Dozens of comms staffers leave GM amid company-wide layoffs

The departures are the result of the automaker's push to reduce its salaried headcount by more than 4,000.

Photo credit: Getty images
Photo credit: Getty images

DETROIT: Dozens of staffers in General Motors’ U.S. communications team are leaving the company amid steep cuts in the automaker’s workforce in North America.

The communications headcount in the U.S. has decreased from about 140 people to just more than 100, most of whom were senior-manager-level or above, according to Tony Cervone, SVP of global communications. The impact on jobs outside of North America was minimal, he said.

Cervone declined to disclose the identities of individuals who were laid off out of respect for their privacy, but said the senior-most person to retire was an executive director. No senior employees were forced to leave the company.

In the initial stage of the layoffs in late fall 2018, 15 GM comms workers volunteered for buyout packages, Cervone said. Buyout packages were structured by years of service; leavers received a month of salary for every two years at the company in addition to the continuation of their healthcare benefits.

Of the 17,700 total employees offered a buyout, about 2,250 workers accepted, according to CNBC.

Some employees took the buyout package and began to pursue other opportunities, Cervone said.

"The people that did end up leaving were solid performers that [can] land when they want or [have] their choice in the job market," Cervone said. "[The job market is] extraordinarily strong and anyone who has them knocking at their door is lucky to have them."

GM is planning to reduce its salaried headcount by more than 4,000, with a broader goal of making 14,000 job cuts in total. Last November, GM said it would idle several plants in North America and reduce its headcount due to changing consumer habits forcing it to shift its focus to SUVs, trucks, and crossovers, as well as the trade dispute with China driving up production costs. The changes are also allowing GM to reallocate billions in R&D spend to renewable energy and self-driving technology.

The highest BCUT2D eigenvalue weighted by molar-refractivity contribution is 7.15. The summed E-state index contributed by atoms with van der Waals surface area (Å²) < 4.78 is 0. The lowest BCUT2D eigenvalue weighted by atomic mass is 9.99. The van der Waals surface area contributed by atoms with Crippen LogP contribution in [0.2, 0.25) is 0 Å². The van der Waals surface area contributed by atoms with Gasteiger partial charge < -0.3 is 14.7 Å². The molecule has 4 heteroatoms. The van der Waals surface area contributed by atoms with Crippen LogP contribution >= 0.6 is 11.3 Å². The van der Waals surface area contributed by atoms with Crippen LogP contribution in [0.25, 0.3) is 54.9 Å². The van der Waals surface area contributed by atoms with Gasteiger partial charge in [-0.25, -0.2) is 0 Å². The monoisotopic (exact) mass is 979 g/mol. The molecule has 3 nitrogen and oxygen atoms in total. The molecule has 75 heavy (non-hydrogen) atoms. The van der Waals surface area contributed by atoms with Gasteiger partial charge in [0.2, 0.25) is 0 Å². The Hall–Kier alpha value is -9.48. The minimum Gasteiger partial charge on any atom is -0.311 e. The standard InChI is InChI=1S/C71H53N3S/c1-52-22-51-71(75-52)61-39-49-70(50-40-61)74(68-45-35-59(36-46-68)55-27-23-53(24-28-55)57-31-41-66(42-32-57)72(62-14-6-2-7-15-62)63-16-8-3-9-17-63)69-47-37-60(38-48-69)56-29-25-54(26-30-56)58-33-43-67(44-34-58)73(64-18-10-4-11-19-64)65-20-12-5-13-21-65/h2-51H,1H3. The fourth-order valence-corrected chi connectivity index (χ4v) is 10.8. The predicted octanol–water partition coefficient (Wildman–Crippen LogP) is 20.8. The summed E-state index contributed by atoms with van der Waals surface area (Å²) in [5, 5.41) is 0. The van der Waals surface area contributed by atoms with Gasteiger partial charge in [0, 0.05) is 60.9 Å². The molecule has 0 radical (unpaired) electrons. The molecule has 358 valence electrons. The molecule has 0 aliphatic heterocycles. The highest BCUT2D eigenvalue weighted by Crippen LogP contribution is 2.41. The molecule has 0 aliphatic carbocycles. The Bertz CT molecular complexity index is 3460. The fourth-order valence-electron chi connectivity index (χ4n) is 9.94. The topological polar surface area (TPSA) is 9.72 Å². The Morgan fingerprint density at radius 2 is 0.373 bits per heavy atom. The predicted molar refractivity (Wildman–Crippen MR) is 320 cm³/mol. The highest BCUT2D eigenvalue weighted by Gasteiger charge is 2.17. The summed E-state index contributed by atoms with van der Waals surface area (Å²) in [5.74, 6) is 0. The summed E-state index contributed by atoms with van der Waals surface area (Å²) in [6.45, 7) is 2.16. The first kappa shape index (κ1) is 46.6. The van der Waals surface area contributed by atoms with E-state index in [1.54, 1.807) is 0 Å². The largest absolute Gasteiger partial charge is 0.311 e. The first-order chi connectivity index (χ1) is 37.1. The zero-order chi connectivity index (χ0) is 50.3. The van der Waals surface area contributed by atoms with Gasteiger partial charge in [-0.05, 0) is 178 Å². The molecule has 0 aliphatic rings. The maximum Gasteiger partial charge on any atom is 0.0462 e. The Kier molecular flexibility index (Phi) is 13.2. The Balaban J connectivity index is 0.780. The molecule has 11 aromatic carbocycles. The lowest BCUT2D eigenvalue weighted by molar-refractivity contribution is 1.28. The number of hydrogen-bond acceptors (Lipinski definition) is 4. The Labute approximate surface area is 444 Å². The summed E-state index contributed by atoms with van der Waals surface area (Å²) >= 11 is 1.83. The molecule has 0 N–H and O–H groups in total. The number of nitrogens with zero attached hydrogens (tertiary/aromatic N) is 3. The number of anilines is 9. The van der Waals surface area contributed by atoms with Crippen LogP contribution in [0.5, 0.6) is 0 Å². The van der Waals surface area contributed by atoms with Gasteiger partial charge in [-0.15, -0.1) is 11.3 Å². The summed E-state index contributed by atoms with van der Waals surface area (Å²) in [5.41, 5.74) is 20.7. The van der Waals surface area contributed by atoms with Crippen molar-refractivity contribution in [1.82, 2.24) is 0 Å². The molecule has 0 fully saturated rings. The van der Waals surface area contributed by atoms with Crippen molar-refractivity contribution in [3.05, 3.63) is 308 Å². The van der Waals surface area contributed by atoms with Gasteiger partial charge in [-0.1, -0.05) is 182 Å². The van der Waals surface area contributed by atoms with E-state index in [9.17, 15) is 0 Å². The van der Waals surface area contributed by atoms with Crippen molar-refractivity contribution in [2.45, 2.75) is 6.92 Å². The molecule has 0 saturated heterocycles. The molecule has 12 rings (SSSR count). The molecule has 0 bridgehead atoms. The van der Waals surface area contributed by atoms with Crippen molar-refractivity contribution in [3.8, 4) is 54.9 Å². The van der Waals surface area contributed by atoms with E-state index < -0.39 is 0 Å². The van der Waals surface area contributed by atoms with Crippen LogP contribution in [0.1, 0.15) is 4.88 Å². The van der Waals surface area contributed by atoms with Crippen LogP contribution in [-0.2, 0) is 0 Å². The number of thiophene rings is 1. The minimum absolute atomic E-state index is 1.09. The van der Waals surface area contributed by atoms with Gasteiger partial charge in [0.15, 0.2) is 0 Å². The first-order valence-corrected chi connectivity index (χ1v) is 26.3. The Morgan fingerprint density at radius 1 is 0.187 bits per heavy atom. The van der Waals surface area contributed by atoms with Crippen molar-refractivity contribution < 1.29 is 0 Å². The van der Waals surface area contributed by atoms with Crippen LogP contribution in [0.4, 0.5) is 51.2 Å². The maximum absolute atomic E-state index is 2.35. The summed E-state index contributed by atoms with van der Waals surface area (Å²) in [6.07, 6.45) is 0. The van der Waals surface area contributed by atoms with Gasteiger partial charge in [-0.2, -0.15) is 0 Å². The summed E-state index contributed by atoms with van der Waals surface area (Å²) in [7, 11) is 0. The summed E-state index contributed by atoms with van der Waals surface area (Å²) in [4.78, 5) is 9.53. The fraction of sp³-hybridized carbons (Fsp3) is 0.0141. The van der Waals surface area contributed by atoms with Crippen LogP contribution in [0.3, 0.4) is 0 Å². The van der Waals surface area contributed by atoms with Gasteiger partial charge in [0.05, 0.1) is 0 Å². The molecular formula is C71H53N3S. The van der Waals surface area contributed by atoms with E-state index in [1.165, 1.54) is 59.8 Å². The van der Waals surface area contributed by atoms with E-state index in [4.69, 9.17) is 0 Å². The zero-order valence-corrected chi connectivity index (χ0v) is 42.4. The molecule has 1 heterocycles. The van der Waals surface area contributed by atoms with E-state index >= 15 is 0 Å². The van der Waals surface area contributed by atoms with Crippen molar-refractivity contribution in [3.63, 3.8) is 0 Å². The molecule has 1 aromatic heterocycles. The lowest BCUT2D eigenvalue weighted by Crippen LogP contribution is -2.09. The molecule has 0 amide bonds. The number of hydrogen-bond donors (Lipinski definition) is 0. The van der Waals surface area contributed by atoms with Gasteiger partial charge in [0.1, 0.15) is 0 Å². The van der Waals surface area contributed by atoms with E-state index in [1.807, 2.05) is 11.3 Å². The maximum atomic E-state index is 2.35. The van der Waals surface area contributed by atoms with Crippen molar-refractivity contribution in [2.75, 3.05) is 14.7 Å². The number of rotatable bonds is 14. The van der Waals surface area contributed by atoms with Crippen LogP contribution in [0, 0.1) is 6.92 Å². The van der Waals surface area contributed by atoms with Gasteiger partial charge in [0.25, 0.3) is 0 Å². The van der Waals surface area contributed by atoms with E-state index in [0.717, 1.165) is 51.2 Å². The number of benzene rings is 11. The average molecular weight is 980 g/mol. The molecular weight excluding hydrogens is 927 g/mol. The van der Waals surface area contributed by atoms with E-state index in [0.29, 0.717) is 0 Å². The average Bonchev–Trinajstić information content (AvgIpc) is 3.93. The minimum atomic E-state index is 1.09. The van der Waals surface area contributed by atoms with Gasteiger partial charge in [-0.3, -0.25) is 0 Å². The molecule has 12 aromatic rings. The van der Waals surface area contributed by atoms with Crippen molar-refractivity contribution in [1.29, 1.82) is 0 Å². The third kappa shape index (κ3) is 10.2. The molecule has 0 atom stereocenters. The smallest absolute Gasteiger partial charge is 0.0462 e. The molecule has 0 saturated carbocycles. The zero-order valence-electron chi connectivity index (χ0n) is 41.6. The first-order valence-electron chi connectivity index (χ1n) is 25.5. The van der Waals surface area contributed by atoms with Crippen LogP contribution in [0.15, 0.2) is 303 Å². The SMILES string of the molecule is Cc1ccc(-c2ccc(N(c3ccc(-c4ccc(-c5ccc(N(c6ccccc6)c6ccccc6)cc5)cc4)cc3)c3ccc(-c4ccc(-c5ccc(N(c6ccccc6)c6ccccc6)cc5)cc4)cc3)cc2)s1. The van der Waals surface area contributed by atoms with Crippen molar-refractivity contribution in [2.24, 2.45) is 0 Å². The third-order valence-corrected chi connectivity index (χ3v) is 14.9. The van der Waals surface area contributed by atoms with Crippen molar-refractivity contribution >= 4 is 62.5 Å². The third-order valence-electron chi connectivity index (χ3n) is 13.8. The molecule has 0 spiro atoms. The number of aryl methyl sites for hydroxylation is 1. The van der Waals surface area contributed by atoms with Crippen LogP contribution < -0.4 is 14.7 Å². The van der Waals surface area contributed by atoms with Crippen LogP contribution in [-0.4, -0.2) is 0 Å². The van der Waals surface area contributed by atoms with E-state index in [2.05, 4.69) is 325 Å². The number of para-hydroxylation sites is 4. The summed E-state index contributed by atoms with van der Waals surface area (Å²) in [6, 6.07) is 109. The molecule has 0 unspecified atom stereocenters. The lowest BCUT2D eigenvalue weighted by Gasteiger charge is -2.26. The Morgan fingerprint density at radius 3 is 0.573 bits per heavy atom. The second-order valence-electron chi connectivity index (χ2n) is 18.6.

Internal conversations about simplifying GM’s large and complicated organization predated these layoffs, Cervone said.

"Those discussions started prior to any announcement of headcount," Cervone said. "Last summer, we were going over what we’d prioritize for this year. That process would lead to a strategic plan done in the fall, but it led us to the same timing for the overall transformation announcement."

The size of GM’s organization also resulted in a comms operation in which teams focused on one vertical or function had to compete among themselves for attention, Cervone said. The restructuring will enable groups to operate across the entire enterprise and focus on the business’ top priorities instead of representing one function of the organization, he added.

"From an operational standpoint, I expect the simplified organization and enterprise-wide approach will offer more opportunity, not less, and more gratification, not less," Cervone said.

There have been no changes to GM’s agency roster.

In 2016, the company kicked off a year-long review to have one PR AOR per brand, culminating in FleishmanHillard becoming its first comms AOR for its overall brand in the U.S. PR AOR accounts for individual brands were assigned to M Booth for GMC and Buick, Weber Shandwick for Chevrolet, and Kovert Creative for Cadillac.

GM reported Q4 earnings this week that beat analysts’ expectations with $38.4 billion in revenue. Net income was $2.1 billion, compared with a $5.1 billion loss last year.

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